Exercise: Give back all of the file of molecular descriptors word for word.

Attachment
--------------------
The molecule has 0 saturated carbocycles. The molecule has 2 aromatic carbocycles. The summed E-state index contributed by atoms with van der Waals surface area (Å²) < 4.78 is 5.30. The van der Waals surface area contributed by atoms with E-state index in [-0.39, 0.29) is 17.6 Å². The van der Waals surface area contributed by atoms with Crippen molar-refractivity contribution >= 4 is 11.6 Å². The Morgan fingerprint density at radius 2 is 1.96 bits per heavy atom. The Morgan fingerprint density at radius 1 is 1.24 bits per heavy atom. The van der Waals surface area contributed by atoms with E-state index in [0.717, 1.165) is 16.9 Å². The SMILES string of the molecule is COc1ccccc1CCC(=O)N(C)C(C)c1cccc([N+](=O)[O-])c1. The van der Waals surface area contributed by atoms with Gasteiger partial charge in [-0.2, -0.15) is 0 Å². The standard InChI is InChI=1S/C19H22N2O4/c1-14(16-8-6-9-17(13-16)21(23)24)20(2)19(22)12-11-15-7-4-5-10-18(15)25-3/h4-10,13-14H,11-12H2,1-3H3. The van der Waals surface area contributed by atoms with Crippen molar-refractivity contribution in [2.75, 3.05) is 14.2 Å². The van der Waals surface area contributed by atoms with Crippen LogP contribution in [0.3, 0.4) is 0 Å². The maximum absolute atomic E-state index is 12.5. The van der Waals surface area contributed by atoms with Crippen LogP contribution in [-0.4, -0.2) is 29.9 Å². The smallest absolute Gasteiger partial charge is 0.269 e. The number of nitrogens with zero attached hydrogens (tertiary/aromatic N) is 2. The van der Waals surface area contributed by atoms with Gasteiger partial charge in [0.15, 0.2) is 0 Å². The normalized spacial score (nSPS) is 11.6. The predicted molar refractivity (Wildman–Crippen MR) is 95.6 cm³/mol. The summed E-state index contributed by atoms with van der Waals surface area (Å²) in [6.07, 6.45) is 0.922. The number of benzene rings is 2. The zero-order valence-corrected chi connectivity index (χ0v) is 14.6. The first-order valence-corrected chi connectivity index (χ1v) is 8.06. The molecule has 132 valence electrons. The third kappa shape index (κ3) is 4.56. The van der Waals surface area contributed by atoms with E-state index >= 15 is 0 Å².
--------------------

The molecule has 0 saturated carbocycles. The molecule has 2 aromatic carbocycles. The summed E-state index contributed by atoms with van der Waals surface area (Å²) < 4.78 is 5.30. The van der Waals surface area contributed by atoms with E-state index in [-0.39, 0.29) is 17.6 Å². The van der Waals surface area contributed by atoms with Crippen molar-refractivity contribution >= 4 is 11.6 Å². The Morgan fingerprint density at radius 2 is 1.96 bits per heavy atom. The Morgan fingerprint density at radius 1 is 1.24 bits per heavy atom. The van der Waals surface area contributed by atoms with E-state index in [0.717, 1.165) is 16.9 Å². The SMILES string of the molecule is COc1ccccc1CCC(=O)N(C)C(C)c1cccc([N+](=O)[O-])c1. The van der Waals surface area contributed by atoms with Gasteiger partial charge in [-0.2, -0.15) is 0 Å². The standard InChI is InChI=1S/C19H22N2O4/c1-14(16-8-6-9-17(13-16)21(23)24)20(2)19(22)12-11-15-7-4-5-10-18(15)25-3/h4-10,13-14H,11-12H2,1-3H3. The van der Waals surface area contributed by atoms with Crippen molar-refractivity contribution in [2.75, 3.05) is 14.2 Å². The van der Waals surface area contributed by atoms with Crippen LogP contribution in [0.3, 0.4) is 0 Å². The maximum absolute atomic E-state index is 12.5. The van der Waals surface area contributed by atoms with Crippen LogP contribution in [-0.4, -0.2) is 29.9 Å². The smallest absolute Gasteiger partial charge is 0.269 e. The number of nitrogens with zero attached hydrogens (tertiary/aromatic N) is 2. The van der Waals surface area contributed by atoms with Gasteiger partial charge in [0.15, 0.2) is 0 Å². The normalized spacial score (nSPS) is 11.6. The predicted molar refractivity (Wildman–Crippen MR) is 95.6 cm³/mol. The summed E-state index contributed by atoms with van der Waals surface area (Å²) in [6.07, 6.45) is 0.922. The number of benzene rings is 2. The zero-order valence-corrected chi connectivity index (χ0v) is 14.6. The first-order valence-corrected chi connectivity index (χ1v) is 8.06. The molecule has 132 valence electrons. The third kappa shape index (κ3) is 4.56. The van der Waals surface area contributed by atoms with E-state index >= 15 is 0 Å².